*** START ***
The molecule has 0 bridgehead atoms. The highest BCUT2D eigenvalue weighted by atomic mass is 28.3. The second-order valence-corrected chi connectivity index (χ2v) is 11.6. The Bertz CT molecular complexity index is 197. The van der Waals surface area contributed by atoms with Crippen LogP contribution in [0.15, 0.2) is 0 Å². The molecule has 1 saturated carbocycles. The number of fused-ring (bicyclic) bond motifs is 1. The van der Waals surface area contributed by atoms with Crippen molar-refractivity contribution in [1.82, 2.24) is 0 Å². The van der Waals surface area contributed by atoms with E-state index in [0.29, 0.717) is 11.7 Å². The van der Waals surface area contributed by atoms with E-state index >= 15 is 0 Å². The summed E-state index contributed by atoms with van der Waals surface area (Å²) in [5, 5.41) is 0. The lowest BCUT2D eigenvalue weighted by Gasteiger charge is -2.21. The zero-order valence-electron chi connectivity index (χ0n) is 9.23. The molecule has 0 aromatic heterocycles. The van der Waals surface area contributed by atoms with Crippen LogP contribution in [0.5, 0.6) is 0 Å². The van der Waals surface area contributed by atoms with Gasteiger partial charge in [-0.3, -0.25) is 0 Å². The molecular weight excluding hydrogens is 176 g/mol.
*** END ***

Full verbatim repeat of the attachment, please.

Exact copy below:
The molecule has 0 bridgehead atoms. The highest BCUT2D eigenvalue weighted by atomic mass is 28.3. The second-order valence-corrected chi connectivity index (χ2v) is 11.6. The Bertz CT molecular complexity index is 197. The van der Waals surface area contributed by atoms with Crippen LogP contribution in [0.15, 0.2) is 0 Å². The molecule has 1 saturated carbocycles. The number of fused-ring (bicyclic) bond motifs is 1. The van der Waals surface area contributed by atoms with Crippen molar-refractivity contribution in [1.82, 2.24) is 0 Å². The van der Waals surface area contributed by atoms with E-state index in [0.29, 0.717) is 11.7 Å². The van der Waals surface area contributed by atoms with E-state index >= 15 is 0 Å². The summed E-state index contributed by atoms with van der Waals surface area (Å²) in [5, 5.41) is 0. The lowest BCUT2D eigenvalue weighted by Gasteiger charge is -2.21. The zero-order valence-electron chi connectivity index (χ0n) is 9.23. The molecule has 0 aromatic heterocycles. The van der Waals surface area contributed by atoms with Crippen LogP contribution in [0.5, 0.6) is 0 Å². The van der Waals surface area contributed by atoms with Gasteiger partial charge in [-0.3, -0.25) is 0 Å². The molecular weight excluding hydrogens is 176 g/mol.